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Additional Clues Emerge that Creation of Stuxnet Was for Striking Iran

According to Symantec the security company, which gathered fresh data from innumerable Stuxnet samples, when cyber-criminals attacked Iran's nuclear refining plant they also dangerously aimed at 5 organizations within the region, hitting no less than ten times, thus published InfoWorld in news on February 22, 2011.

Stated researcher Liam O'Murchu of Symantec, the data enabled the company's investigators to track down the Stuxnet worm's route via various organizations' PCs. Consequently, they concluded that the original purpose of Stuxnet was to strike down the nuclear processing plants in Iran, Murchu noted. InfoWorld published this.

Murchu further said that each of the organizations the security company's researchers studied were located in Iran, adding that the first time they examined Stuxnet they observed that 60%-70% of contaminations occurred in Iran although it lacked solid evidence.

Further, Symantec reports that almost 3,300 Stuxnet samples are joined in a sequence to make the infection route of the virus via over 12,000 PCs. Every Stuxnet program creates a particular file of information taken from every PC its payload infects, including when the infection was done, names of the PC and domain as well as the external and internal Internet Protocol addresses.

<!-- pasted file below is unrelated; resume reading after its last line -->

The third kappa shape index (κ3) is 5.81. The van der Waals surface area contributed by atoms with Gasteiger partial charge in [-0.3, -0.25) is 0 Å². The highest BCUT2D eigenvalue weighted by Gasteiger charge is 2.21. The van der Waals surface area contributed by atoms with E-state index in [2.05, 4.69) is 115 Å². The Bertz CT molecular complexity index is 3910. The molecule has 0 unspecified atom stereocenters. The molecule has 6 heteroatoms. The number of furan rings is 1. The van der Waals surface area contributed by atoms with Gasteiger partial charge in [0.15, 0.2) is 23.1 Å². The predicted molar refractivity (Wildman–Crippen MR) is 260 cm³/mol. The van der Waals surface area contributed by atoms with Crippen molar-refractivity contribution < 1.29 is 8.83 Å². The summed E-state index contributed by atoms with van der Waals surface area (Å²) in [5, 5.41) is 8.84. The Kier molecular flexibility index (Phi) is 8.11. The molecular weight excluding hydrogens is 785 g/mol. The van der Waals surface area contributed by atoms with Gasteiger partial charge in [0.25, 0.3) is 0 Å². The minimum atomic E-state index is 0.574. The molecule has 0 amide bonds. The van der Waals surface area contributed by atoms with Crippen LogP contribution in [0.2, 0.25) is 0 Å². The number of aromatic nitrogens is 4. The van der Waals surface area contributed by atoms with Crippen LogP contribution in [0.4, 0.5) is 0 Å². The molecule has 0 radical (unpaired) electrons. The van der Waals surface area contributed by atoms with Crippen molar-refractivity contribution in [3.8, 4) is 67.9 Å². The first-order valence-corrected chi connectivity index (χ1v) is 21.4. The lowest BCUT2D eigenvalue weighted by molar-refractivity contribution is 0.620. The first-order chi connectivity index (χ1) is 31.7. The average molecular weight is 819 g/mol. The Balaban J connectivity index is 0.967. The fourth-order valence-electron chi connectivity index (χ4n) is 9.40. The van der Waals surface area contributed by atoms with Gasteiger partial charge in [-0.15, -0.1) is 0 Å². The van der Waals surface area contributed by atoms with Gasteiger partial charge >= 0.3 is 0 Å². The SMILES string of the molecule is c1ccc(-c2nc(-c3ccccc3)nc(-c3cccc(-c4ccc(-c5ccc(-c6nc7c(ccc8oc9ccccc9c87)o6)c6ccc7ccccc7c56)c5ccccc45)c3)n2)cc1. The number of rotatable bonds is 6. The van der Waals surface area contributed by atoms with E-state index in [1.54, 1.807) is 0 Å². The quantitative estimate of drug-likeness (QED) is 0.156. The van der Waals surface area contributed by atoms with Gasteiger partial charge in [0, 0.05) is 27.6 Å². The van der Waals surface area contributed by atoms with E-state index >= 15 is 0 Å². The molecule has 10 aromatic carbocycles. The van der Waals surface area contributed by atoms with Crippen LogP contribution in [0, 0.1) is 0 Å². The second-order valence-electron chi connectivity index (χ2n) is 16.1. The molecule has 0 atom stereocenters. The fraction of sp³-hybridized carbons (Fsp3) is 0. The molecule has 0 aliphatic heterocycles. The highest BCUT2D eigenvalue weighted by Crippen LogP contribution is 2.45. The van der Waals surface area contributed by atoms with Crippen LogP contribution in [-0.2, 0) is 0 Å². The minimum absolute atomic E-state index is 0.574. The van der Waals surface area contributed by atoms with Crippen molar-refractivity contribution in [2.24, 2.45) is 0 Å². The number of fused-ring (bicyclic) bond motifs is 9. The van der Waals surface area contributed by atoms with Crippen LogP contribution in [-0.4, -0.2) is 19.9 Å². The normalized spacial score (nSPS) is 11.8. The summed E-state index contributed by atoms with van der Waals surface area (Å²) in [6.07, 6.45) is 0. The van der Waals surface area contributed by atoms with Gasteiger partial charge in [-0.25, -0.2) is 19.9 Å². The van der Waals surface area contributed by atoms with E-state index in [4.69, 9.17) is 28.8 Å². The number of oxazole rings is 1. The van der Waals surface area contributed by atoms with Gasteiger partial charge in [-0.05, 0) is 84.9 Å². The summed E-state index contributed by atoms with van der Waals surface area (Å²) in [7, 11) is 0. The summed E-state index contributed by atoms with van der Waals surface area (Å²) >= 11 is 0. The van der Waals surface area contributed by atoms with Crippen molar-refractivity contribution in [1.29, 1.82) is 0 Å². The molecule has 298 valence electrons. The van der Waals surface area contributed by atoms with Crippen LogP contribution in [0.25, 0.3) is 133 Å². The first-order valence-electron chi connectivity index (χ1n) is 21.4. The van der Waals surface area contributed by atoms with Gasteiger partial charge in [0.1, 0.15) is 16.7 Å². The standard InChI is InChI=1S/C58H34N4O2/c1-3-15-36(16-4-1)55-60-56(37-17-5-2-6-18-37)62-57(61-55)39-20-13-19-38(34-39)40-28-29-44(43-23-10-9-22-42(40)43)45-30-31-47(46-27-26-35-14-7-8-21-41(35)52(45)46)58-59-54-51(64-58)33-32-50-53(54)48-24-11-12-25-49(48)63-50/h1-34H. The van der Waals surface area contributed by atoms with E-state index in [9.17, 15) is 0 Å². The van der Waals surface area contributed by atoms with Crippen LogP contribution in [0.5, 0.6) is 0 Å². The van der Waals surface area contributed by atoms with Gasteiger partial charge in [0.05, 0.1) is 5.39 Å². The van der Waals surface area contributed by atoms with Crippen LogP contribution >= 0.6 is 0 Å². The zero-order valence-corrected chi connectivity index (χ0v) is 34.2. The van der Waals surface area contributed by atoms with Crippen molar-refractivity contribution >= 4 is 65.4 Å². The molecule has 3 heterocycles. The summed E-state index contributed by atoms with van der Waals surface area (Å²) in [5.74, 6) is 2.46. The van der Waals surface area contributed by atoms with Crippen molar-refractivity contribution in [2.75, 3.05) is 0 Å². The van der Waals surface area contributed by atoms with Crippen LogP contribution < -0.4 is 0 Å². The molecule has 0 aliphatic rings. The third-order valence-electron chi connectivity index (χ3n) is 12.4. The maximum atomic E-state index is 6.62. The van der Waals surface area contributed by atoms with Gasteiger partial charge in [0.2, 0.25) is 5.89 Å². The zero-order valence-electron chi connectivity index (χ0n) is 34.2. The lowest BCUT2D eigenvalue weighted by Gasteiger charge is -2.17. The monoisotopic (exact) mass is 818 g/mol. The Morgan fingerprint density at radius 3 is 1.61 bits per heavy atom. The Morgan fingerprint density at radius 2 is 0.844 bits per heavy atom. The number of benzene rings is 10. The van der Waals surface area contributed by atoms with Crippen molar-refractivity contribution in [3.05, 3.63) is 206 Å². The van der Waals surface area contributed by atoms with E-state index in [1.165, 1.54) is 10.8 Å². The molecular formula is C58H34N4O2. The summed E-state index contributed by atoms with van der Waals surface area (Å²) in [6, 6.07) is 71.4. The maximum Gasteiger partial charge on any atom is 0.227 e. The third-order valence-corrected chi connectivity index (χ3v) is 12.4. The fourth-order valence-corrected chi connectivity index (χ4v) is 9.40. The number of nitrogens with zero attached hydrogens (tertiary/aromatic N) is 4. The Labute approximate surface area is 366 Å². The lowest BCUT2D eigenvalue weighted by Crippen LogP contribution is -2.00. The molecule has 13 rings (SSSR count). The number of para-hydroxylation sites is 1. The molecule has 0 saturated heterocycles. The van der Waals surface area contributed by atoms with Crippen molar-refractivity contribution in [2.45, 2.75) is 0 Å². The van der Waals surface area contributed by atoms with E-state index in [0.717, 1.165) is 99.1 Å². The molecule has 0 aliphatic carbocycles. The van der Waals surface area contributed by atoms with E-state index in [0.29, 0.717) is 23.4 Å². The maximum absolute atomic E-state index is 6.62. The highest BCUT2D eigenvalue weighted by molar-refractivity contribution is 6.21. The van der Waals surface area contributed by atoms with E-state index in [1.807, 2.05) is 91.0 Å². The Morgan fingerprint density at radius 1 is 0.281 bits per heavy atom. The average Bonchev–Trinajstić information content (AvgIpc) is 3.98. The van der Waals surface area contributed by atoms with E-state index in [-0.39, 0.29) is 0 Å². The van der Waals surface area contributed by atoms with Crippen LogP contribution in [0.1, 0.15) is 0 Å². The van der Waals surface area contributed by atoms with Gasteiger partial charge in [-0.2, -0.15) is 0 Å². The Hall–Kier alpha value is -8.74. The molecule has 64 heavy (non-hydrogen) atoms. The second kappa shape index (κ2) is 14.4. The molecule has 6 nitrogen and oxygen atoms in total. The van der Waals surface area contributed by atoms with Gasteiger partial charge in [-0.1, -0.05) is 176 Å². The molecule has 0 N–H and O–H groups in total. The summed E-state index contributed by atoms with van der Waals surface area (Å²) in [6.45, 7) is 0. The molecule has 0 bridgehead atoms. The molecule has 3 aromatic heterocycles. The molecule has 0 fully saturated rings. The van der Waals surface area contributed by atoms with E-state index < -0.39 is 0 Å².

Notably, Stuxnet, it seems, consisted of 2 vital components. The first, created for making all controls over the nuclear centrifuges of Iran collapse. The second to surreptitiously record the appearance of the nuclear facility's normal operations followed with reverse engineering those recordings to the facility's operators similar to some previously recorded security tape during any attack against a bank, only to make it seem that all operations were happening as normal although the centrifuges in reality were getting wildly destroyed.

Additionally, Symantec reports that the Stuxnet proliferated through the plugging of USB sticks into the systems of 4 Iranian organizations.

Nonetheless, very recently, Anonymous a hacker activist syndicate asserted that it possessed the code for a same type of Stuxnet, which some said was a highly advanced cyber-weapon. Indeed, as per Russian diplomats, a successful deployment of the virus on Bushehr could have caused a "fresh Chernobyl," so published The National in news on February 22, 2011.

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